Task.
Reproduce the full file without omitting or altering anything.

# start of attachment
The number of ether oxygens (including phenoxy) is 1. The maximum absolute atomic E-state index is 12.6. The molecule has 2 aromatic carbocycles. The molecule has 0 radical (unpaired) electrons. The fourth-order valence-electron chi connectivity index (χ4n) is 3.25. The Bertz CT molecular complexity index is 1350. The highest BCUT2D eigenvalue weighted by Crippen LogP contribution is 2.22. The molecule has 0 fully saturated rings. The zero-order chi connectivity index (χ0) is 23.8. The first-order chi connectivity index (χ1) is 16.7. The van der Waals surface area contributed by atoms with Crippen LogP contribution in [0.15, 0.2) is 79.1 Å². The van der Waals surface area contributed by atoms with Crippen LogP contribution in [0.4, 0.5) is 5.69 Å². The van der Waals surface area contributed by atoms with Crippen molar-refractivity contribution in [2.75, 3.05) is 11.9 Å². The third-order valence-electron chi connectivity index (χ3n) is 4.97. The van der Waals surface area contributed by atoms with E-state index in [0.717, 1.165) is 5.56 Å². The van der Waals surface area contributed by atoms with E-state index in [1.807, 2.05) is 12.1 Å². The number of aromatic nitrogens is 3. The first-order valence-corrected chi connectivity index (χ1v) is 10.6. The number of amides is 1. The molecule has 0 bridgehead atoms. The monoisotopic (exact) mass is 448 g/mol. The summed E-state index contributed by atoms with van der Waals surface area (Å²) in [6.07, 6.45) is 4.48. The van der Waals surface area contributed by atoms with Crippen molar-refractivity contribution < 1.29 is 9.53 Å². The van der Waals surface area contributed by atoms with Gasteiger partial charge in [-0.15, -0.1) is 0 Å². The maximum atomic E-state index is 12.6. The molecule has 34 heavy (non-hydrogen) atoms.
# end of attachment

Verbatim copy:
The number of ether oxygens (including phenoxy) is 1. The maximum absolute atomic E-state index is 12.6. The molecule has 2 aromatic carbocycles. The molecule has 0 radical (unpaired) electrons. The fourth-order valence-electron chi connectivity index (χ4n) is 3.25. The Bertz CT molecular complexity index is 1350. The highest BCUT2D eigenvalue weighted by Crippen LogP contribution is 2.22. The molecule has 0 fully saturated rings. The zero-order chi connectivity index (χ0) is 23.8. The first-order chi connectivity index (χ1) is 16.7. The van der Waals surface area contributed by atoms with Crippen LogP contribution in [0.15, 0.2) is 79.1 Å². The van der Waals surface area contributed by atoms with Crippen LogP contribution in [0.4, 0.5) is 5.69 Å². The van der Waals surface area contributed by atoms with Crippen molar-refractivity contribution in [2.75, 3.05) is 11.9 Å². The third-order valence-electron chi connectivity index (χ3n) is 4.97. The van der Waals surface area contributed by atoms with E-state index in [0.717, 1.165) is 5.56 Å². The van der Waals surface area contributed by atoms with E-state index in [1.807, 2.05) is 12.1 Å². The number of aromatic nitrogens is 3. The first-order valence-corrected chi connectivity index (χ1v) is 10.6. The number of amides is 1. The molecule has 0 bridgehead atoms. The monoisotopic (exact) mass is 448 g/mol. The summed E-state index contributed by atoms with van der Waals surface area (Å²) in [6.07, 6.45) is 4.48. The van der Waals surface area contributed by atoms with Crippen molar-refractivity contribution < 1.29 is 9.53 Å². The van der Waals surface area contributed by atoms with Gasteiger partial charge in [-0.15, -0.1) is 0 Å². The maximum atomic E-state index is 12.6. The molecule has 34 heavy (non-hydrogen) atoms.